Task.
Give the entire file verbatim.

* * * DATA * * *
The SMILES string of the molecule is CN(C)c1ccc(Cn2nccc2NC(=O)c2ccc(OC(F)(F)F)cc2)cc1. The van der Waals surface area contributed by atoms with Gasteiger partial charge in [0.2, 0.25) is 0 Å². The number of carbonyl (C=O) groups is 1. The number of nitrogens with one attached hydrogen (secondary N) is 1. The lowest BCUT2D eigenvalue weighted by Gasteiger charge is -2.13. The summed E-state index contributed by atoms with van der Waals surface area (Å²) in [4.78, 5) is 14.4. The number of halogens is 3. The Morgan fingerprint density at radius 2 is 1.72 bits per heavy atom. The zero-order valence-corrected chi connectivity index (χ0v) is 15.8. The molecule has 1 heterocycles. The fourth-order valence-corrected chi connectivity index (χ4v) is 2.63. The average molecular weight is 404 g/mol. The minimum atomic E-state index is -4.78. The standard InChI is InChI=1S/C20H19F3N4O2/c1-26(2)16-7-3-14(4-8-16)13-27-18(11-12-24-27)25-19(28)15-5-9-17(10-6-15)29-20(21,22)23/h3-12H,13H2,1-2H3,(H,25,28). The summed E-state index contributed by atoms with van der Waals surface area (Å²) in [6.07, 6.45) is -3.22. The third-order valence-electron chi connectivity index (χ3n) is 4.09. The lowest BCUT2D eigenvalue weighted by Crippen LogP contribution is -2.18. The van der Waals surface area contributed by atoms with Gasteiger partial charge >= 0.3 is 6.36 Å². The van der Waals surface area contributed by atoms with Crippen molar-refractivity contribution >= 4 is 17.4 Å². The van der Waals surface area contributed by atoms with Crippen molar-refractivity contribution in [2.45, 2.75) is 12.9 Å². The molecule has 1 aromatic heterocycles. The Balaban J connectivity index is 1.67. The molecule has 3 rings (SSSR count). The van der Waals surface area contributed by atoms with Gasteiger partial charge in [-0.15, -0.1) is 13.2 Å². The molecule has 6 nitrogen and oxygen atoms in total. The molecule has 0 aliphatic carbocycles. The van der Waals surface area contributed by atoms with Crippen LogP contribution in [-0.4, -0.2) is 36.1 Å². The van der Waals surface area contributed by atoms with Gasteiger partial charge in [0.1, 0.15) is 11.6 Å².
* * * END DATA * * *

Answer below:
The SMILES string of the molecule is CN(C)c1ccc(Cn2nccc2NC(=O)c2ccc(OC(F)(F)F)cc2)cc1. The van der Waals surface area contributed by atoms with Gasteiger partial charge in [0.2, 0.25) is 0 Å². The number of carbonyl (C=O) groups is 1. The number of nitrogens with one attached hydrogen (secondary N) is 1. The lowest BCUT2D eigenvalue weighted by Gasteiger charge is -2.13. The summed E-state index contributed by atoms with van der Waals surface area (Å²) in [4.78, 5) is 14.4. The number of halogens is 3. The Morgan fingerprint density at radius 2 is 1.72 bits per heavy atom. The zero-order valence-corrected chi connectivity index (χ0v) is 15.8. The molecule has 1 heterocycles. The fourth-order valence-corrected chi connectivity index (χ4v) is 2.63. The average molecular weight is 404 g/mol. The minimum atomic E-state index is -4.78. The standard InChI is InChI=1S/C20H19F3N4O2/c1-26(2)16-7-3-14(4-8-16)13-27-18(11-12-24-27)25-19(28)15-5-9-17(10-6-15)29-20(21,22)23/h3-12H,13H2,1-2H3,(H,25,28). The summed E-state index contributed by atoms with van der Waals surface area (Å²) in [6.07, 6.45) is -3.22. The third-order valence-electron chi connectivity index (χ3n) is 4.09. The lowest BCUT2D eigenvalue weighted by Crippen LogP contribution is -2.18. The van der Waals surface area contributed by atoms with Gasteiger partial charge >= 0.3 is 6.36 Å². The van der Waals surface area contributed by atoms with Crippen molar-refractivity contribution >= 4 is 17.4 Å². The van der Waals surface area contributed by atoms with Crippen molar-refractivity contribution in [2.45, 2.75) is 12.9 Å². The molecule has 1 aromatic heterocycles. The Balaban J connectivity index is 1.67. The molecule has 3 rings (SSSR count). The van der Waals surface area contributed by atoms with Gasteiger partial charge in [-0.15, -0.1) is 13.2 Å². The molecule has 6 nitrogen and oxygen atoms in total. The molecule has 0 aliphatic carbocycles. The van der Waals surface area contributed by atoms with Crippen LogP contribution in [-0.4, -0.2) is 36.1 Å². The van der Waals surface area contributed by atoms with Gasteiger partial charge in [0.1, 0.15) is 11.6 Å².